The title is a mouthful, but is a entirely appropriate and poetic link to the film's subject matter, the bizarre Vegas-in-the-Ozarks refuge that is Branson, Missouri.
Nestled in the heart of hillbilly country, the town of 10,000 plays home to millions of visitors a year looking for some heartland-style entertainment. The doc does a great job in finding a wide variety of representative Bransonians that entertain the busloads. It's here that the names Presley and Lennon have a different context than they might on the coasts, where bib panted yokels joke about Democrats and the 5-6-7-8 of song and dance numbers ring out to horrendously orchestrated takes on Village People hits.
Directors AJ Schnack and David Wilson manage to capture some of the inherent beauty of the place, while not forgoing the stress and hardships that lie behind the facade. Faced with an aging demographic and harder economic times, the desire to perform on stage is constantly at odds with the realities of running a business in this highly competitive environment.
The doc does eschew sitting down some of the more infamous members of the community. Sure, Yakov Smirnoff and Andy Williams make appearances at certain events, but we don't hear from them directly about their life in the town. This is not a fault against the film, but it does demonstrate the focus is very much on the stories that underlie what some suggest is the "real" Branson, the families of performers or the myriad song-and-dance people trying to make a go.
Mixing humorous moments with genuine, heart-wrenching loss, the film proves to be quite an emotional roller coaster. Mixing interviews with verité style, its active camera is deft at capturing some pretty startling moments. The raw conflict and big productions lead to some excellent dramatic moments, and is compelling throughout. It's not a short film, but once you get into its rhythm you feel like you've fallen for these people; I for one wouldn't have minded spending a few more hours with these people, so effortlessly engaging are most of them on screen.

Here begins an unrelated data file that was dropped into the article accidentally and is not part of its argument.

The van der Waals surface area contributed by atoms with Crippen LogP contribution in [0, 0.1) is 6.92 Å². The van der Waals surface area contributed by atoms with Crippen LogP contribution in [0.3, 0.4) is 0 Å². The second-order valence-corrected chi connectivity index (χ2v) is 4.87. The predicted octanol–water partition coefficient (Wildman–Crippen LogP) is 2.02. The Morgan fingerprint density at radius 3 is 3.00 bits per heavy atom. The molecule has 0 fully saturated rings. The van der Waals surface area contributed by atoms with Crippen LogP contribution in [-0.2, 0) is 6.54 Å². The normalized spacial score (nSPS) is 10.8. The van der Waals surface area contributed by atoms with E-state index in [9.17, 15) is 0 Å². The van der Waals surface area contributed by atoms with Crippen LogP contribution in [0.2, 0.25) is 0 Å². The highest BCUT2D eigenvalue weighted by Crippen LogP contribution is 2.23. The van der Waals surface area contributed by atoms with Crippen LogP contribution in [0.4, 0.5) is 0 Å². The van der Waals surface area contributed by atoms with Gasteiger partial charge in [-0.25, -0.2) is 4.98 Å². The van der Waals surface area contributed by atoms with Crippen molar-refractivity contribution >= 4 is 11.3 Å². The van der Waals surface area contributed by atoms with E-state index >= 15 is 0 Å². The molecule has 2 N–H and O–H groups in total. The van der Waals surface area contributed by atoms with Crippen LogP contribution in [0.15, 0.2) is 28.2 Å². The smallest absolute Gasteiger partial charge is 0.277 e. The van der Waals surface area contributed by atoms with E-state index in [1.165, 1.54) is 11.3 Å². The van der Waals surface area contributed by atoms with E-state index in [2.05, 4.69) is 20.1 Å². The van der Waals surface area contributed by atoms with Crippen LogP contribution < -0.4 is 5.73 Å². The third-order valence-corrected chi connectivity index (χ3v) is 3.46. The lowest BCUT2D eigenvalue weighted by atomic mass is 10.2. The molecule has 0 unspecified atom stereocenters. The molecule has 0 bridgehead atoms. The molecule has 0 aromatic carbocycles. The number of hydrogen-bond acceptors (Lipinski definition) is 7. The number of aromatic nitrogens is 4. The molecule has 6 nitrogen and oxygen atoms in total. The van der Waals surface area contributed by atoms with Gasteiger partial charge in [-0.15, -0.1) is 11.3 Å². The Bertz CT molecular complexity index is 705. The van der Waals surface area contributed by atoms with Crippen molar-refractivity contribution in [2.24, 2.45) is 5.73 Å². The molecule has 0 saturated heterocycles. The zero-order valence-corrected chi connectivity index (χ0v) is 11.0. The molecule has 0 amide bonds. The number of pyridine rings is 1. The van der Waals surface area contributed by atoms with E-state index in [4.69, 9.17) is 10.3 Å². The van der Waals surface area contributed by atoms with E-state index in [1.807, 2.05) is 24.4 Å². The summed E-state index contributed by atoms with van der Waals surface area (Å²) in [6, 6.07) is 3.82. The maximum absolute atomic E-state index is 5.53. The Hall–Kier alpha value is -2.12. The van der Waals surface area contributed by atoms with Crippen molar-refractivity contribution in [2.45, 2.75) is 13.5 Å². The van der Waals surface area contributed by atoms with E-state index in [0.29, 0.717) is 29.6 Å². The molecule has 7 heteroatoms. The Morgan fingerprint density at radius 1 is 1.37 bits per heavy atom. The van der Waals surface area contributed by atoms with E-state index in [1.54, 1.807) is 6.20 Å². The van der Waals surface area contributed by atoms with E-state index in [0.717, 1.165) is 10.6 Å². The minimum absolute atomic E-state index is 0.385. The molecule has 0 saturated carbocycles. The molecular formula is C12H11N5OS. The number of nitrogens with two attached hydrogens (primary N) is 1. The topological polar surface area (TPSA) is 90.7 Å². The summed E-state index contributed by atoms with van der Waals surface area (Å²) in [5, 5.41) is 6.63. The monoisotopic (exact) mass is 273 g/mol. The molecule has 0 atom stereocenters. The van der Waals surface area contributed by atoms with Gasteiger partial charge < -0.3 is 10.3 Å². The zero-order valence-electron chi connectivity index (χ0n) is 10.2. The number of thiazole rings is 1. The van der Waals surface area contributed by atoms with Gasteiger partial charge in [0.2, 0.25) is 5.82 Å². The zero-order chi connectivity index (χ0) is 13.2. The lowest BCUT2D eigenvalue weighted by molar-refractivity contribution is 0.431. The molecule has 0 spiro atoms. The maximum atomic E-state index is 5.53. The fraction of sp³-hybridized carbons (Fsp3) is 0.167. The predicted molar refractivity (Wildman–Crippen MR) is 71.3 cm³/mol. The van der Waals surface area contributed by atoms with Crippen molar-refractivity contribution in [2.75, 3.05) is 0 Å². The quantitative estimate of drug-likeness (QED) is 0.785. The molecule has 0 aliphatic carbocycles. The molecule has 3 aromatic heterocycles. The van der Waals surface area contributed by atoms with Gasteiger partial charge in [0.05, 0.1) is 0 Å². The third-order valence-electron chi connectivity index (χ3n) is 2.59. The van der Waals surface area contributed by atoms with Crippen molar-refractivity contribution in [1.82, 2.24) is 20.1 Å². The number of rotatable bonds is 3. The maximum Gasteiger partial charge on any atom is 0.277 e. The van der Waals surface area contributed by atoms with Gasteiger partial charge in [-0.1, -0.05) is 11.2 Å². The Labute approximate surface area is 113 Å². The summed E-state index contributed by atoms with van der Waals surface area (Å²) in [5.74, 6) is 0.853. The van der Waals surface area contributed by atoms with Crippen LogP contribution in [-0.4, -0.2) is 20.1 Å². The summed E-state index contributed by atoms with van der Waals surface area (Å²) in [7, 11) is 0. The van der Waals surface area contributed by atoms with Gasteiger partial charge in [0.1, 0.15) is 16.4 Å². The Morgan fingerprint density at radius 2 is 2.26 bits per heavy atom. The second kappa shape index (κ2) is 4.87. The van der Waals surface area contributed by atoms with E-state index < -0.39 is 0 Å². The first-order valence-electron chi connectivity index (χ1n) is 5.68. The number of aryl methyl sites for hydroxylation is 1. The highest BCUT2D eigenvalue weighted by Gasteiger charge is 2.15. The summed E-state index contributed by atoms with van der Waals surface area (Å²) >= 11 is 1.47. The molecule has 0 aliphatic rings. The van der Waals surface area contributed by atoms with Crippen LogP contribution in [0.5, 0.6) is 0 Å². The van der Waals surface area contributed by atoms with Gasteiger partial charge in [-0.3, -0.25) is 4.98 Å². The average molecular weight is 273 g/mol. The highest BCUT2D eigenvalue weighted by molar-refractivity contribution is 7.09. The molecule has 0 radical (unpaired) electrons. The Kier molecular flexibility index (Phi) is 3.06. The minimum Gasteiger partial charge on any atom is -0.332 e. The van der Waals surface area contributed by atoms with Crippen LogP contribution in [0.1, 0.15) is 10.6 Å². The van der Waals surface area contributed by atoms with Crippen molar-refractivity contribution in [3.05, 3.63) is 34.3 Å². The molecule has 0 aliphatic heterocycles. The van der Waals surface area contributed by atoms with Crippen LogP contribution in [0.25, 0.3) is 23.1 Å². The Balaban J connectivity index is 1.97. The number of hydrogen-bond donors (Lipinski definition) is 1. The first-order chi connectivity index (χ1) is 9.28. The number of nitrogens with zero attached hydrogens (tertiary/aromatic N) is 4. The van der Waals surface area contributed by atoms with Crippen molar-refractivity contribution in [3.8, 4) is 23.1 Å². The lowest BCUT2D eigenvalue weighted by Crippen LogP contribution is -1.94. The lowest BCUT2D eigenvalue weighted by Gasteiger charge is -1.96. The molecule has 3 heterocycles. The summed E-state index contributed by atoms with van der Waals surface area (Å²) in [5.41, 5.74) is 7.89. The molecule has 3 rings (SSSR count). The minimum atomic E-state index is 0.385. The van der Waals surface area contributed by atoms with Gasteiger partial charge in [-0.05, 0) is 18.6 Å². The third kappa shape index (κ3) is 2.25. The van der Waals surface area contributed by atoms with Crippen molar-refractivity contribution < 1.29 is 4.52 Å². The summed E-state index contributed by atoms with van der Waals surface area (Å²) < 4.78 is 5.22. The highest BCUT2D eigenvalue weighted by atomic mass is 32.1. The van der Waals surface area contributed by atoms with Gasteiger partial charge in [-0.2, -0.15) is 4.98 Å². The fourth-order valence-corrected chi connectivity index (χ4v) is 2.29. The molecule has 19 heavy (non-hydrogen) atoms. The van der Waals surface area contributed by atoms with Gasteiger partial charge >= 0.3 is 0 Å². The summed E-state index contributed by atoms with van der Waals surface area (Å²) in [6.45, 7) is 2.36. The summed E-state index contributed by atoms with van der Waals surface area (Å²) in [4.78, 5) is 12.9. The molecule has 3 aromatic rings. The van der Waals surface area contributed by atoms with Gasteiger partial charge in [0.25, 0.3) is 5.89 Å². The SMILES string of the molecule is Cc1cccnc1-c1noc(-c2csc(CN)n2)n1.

Perhaps the best part is that while Branson is explicitly a town of kitsch, there's nothing smug or sarcastic about the film. While I adore the like of a Christopher Guest-style poke at such pretensions as much as anyone, what comes across in this film instead is a greater diversity and greater introspection than I had any right to expect.
The only falsehood in We Always Lie To Strangers
is the ironic title- - the film is chock-a-block with truthful exchanges by the participants. Mix in some great (and not so great!) musical breaks, and you have a hell of a good film to enjoy.
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